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You can get hep B
from blood and
unprotected sexual contact

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For more information,
call 1300 HEP ABC

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Globally, 1 in 12 people
have hepatitis B or C

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You can only get hep C
from blood-to-blood contact

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Effective treatment
is available for
hepatitis B and C

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Hepatits C (HCV)

Hepatitis C is a blood borne virus; this means that for transmission to occur, hepatitis C positive blood must directly enter the bloodstream of another person.  Hepatitis C is a slow-acting virus and for the majority of people affected by hep C, it will not result in serious disease or death.  Around 75% of people who contract hepatitis C will develop chronic symptoms.  There is no vaccine for hepatitis C.

The other 25% of people exposed to hepatitis C will clear the virus naturally within two to six (2-6) months after exposure; however they will continue to have antibodies in their blood.  Antibodies are completely harmless and cannot be transmitted to other people (you can be hep C antibody positive, but not have the hep C virus).  It is important to remember that, unlike some antibodies your body makes for other viruses; hepatitis C antibodies do not protect you from getting the virus in the future if you are ever exposed to hepatitis C again.


An estimated 284,000 people living in Australia have been exposed to the hepatitis C virus. Of these:

  • 72,100 people were estimated to have cleared the virus
  • 211,700 people developed chronic hepatitis C
  • 162,000 have early liver disease (stage F0/F1)
  • 44,000 have moderate liver disease (F2/F3) and
  • 5,700 have hepatitis C-related cirrhosis

Australian snapshot

  • There are around 12,500 new hepatitis C diagnoses each year
  •  An estimated 3,562 people with chronic hepatitis C were prescribed antiviral treatments in 2008 (pegylated interferon and ribavirin combination or pegylated interferon only);
  • An estimated 83% of hepatitis C infections were acquired through injecting drug use; 12% due to other transmission routes (e.g. vertical transmission (mother to baby); non-sterile body piercing; tattooing; and medical procedures in countries of birth with high hepatitis C background prevalence); and 5% due to receipt of blood
  • In Queensland approximately 39,000 people have been exposed to hepatitis C, with 2,877 new notifications in 2006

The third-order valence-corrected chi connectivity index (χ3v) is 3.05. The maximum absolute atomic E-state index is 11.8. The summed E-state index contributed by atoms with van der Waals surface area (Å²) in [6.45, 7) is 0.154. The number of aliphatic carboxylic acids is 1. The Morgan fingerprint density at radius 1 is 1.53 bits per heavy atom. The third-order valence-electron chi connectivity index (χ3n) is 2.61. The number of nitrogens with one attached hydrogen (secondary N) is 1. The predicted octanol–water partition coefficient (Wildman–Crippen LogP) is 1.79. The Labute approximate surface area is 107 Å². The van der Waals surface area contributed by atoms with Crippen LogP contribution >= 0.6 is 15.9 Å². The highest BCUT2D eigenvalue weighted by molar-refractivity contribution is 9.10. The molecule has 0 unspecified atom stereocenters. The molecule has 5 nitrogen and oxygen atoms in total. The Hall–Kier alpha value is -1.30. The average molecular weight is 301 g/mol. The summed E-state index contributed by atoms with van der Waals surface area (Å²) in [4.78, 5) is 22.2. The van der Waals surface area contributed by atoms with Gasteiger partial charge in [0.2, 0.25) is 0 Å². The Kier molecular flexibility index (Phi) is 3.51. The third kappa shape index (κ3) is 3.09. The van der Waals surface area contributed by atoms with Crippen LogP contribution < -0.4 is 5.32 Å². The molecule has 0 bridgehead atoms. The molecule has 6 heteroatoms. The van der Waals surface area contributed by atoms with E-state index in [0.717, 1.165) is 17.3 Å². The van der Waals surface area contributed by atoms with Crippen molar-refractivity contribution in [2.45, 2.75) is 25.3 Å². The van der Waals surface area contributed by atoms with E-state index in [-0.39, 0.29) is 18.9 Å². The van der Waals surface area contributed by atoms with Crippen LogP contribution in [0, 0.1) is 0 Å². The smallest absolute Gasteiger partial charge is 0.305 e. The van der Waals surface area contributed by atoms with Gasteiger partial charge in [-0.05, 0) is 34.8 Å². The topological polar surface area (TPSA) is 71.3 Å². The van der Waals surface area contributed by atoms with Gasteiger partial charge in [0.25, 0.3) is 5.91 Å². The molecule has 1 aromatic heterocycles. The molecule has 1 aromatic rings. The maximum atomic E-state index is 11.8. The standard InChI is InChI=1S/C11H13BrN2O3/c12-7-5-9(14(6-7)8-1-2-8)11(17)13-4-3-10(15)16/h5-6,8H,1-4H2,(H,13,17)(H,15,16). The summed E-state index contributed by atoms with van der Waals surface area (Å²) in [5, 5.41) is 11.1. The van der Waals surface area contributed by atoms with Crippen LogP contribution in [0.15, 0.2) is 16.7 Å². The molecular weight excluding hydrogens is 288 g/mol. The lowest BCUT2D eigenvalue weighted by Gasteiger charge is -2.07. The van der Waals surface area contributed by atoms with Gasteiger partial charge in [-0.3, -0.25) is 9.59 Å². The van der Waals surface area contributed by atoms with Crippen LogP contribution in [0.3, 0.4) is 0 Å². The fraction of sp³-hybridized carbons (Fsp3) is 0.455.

How do you get hep C?

  • Blood-to-blood contact
  • From a mother with chronic hepatitis C to her newborn baby (approximately 1-5% risk of transmission – low risk)
  • Sexual transmission is unlikely unless there is blood-to-blood contact

For example…

  • Skin penetration (e.g. tattooing and piercing) with unsterile equipment
  • Use of contaminated injecting equipment when injecting drugs
  • Receiving blood products prior to February 1990 in Australia


  • General aches and pains
  • Yellowing of the eyes and skin
  • Nausea
  • Abdominal pain and discomfort
  • Loss of appetite
  • Light coloured faeces and dark urine


  • Avoid blood-to-blood contact
  • Avoid sharing personal items (e.g. toothbrushes and razors) which may allow the transfer of blood from one person to another
  • Use gloves when giving someone first aid or cleaning up blood and bodily fluids
  • Seek medical advice for any accidental exposure


Treatment currently available for people with hepatitis C is Pegylated Interferon and Ribavirin; commonly called ‘combination therapy’ when both drugs are used together. Using combination therapy involves injecting Pegylated Interferon into the fatty tissue under the skin once a week and taking Ribavirin tablets daily, for either six or 12 months.

Pegylated Interferon monotherapy is also available for people who cannot tolerate Ribavirin (i.e. if you have an allergic reaction to it), although this has a lower success rate in clearing the virus.

Combination therapy is highly effective:

  • About 80% of people with genotype 2 or 3; and
  • 50% of people with genotype 1, who finish treatment will clear the virus.

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Viral hepatitis (A, B & C)

Hepatitis means inflammation of the liver, and it can be caused by a virus or other non-viral causes.  The main difference between the viruses is how they are spread and the effects they have on your health.



There are safe and effective vaccines that protect you from getting hepatitis A and B.  While there is no vaccine for hep C, by being ‘blood aware’ you can reduce your overall chance of being exposed to the virus.


Living with Hepatitis

People with chronic hepatitis can do a number of things to stay healthy including limiting/avoiding alcohol, reducing stress, not smoking, getting regular exercise and eating a healthy diet.



Effective treatment is available for both chronic hepatitis B and C.  Before you can see a liver specialist to talk about going on treatment, you need to get a referral from your GP first.

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